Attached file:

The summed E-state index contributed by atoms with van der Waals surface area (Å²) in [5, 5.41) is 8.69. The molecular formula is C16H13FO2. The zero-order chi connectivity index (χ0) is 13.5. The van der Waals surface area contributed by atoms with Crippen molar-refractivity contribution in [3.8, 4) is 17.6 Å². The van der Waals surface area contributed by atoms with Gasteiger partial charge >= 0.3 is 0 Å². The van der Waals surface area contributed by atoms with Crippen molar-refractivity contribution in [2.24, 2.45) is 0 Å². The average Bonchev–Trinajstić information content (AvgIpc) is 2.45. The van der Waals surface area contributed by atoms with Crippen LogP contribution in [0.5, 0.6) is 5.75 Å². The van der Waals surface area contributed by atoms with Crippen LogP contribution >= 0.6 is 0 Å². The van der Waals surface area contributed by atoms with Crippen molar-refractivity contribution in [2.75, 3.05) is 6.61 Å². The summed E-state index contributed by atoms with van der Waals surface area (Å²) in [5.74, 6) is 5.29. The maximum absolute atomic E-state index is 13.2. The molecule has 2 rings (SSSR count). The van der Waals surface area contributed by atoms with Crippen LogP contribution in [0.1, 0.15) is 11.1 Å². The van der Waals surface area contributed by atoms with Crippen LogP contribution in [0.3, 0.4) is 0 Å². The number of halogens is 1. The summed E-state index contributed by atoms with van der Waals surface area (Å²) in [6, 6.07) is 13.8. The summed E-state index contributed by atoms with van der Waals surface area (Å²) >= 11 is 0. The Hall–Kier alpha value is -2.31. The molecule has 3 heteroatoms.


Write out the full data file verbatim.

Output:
The summed E-state index contributed by atoms with van der Waals surface area (Å²) in [5, 5.41) is 8.69. The molecular formula is C16H13FO2. The zero-order chi connectivity index (χ0) is 13.5. The van der Waals surface area contributed by atoms with Crippen molar-refractivity contribution in [3.8, 4) is 17.6 Å². The van der Waals surface area contributed by atoms with Gasteiger partial charge >= 0.3 is 0 Å². The van der Waals surface area contributed by atoms with Crippen molar-refractivity contribution in [2.24, 2.45) is 0 Å². The average Bonchev–Trinajstić information content (AvgIpc) is 2.45. The van der Waals surface area contributed by atoms with Crippen LogP contribution in [0.5, 0.6) is 5.75 Å². The van der Waals surface area contributed by atoms with Crippen LogP contribution >= 0.6 is 0 Å². The van der Waals surface area contributed by atoms with Crippen molar-refractivity contribution in [2.75, 3.05) is 6.61 Å². The summed E-state index contributed by atoms with van der Waals surface area (Å²) in [5.74, 6) is 5.29. The maximum absolute atomic E-state index is 13.2. The molecule has 2 rings (SSSR count). The van der Waals surface area contributed by atoms with Crippen LogP contribution in [0.1, 0.15) is 11.1 Å². The van der Waals surface area contributed by atoms with Crippen LogP contribution in [0.3, 0.4) is 0 Å². The number of halogens is 1. The summed E-state index contributed by atoms with van der Waals surface area (Å²) in [6, 6.07) is 13.8. The summed E-state index contributed by atoms with van der Waals surface area (Å²) >= 11 is 0. The Hall–Kier alpha value is -2.31. The molecule has 3 heteroatoms.